See also: Once a Princess: Nitty Scott, MC, Emerges from Disney Fantasy to Gritty Reality


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Grim Reaper's Steve Grimmett Loved the Beavis & Butt-Head Spoofs

Categories: Interviews, Metal

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Photo by G. Sfikas
Steve Grimmett
Grim Reaper may be best known for the jokes Beavis and Butt-head cracked at their expense, but they're enjoying a new wave of genuine appreciation from fans younger than the songs that made the band famous. The New Wave of British Heavy Metal (NWOBHM) veterens recorded only three albums--See You in Hell, Fear No Evil, and Rock You To Hell--that found minor U.S. success in the 80s before legal troubles with record labels split up the band.

Tonight, 6/10, vocalist Steve Grimmett leads a revamped line-up (without original guitarist Nick Bowcott, who has tendenitis) in the first of a two-night stint at Saint Vitus in Brooklyn. We talked with him about the groundswell of renewed interest in Grim Reaper and, yes, about Beavis and Butt-head.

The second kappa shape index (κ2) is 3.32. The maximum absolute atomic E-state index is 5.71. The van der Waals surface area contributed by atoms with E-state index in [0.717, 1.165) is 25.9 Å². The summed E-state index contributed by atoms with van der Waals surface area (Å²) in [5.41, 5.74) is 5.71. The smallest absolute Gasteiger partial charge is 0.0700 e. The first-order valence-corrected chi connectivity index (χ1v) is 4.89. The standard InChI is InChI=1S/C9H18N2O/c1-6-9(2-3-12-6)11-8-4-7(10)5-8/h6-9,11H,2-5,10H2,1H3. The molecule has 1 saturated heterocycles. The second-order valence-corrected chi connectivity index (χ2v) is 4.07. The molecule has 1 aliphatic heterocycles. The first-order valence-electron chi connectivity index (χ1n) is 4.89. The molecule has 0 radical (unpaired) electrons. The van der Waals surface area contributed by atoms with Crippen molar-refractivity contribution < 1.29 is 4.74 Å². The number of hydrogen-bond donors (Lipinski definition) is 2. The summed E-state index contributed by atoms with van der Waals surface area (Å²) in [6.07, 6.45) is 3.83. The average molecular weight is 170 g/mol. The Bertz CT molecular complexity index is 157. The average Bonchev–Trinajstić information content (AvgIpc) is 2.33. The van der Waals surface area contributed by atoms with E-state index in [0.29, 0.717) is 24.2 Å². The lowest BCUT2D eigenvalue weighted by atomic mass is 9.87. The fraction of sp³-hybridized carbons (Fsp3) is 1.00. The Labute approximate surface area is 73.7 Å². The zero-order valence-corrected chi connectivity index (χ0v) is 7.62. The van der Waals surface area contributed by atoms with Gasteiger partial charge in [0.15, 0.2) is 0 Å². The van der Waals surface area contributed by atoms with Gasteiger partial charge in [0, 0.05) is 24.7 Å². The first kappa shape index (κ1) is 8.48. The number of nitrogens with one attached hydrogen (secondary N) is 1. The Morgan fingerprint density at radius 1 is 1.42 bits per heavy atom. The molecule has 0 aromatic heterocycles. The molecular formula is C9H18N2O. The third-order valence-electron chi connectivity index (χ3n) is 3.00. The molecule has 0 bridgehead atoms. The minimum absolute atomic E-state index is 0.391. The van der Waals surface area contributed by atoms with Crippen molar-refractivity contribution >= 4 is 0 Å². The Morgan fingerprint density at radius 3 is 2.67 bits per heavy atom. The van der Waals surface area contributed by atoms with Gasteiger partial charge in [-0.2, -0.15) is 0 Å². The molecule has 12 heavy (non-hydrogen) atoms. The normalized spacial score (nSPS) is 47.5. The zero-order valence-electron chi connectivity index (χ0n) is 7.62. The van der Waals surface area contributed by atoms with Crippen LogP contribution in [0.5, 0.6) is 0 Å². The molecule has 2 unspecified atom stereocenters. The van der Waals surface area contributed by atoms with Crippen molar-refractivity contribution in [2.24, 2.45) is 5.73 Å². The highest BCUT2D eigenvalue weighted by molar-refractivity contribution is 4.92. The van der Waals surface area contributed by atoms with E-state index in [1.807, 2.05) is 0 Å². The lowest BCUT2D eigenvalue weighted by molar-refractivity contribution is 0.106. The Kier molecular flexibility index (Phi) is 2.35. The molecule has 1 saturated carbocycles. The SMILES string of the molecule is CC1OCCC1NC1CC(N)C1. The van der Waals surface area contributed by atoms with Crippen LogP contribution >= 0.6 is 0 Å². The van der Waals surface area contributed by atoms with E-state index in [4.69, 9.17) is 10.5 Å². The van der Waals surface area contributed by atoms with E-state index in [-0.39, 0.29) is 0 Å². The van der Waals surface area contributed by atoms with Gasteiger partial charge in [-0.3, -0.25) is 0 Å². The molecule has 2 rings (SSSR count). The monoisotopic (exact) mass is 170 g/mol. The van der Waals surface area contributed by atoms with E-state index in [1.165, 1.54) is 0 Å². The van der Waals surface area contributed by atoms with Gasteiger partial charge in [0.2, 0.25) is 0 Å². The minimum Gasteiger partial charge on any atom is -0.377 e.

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A Primer on Two-9, Atlanta's New Oversized Rap Crew

Categories: Interviews

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The Two-9 posse by Jessica Lehrman
Two-9 is the latest oversized rap crew to seep up from the underground. Consisting of five key members at its core, the Atlanta-based unit has already clocked up collaborations and tour dates with Ludacris, Chance The Rapper, and Juicy J, while anthem-maker Mike WiLL Made It recently took the group under his guidance. (Consider 2012's Two-9 Forever as the mixtape jump-off point.)

With Two-9 playing a New York City show at The Studio at Webster Hall on June 10th, we got group staples Jace and Curtis Williams to break down the collective's back story, ponder on the dynamics of a collaboration with Miley Cyrus, and explain why their live show is an emphatically coital experience.

See also: Q&A: Joey Bada$$ On Singing Biggie At Two, Tumblr Stalkers, And Finishing High School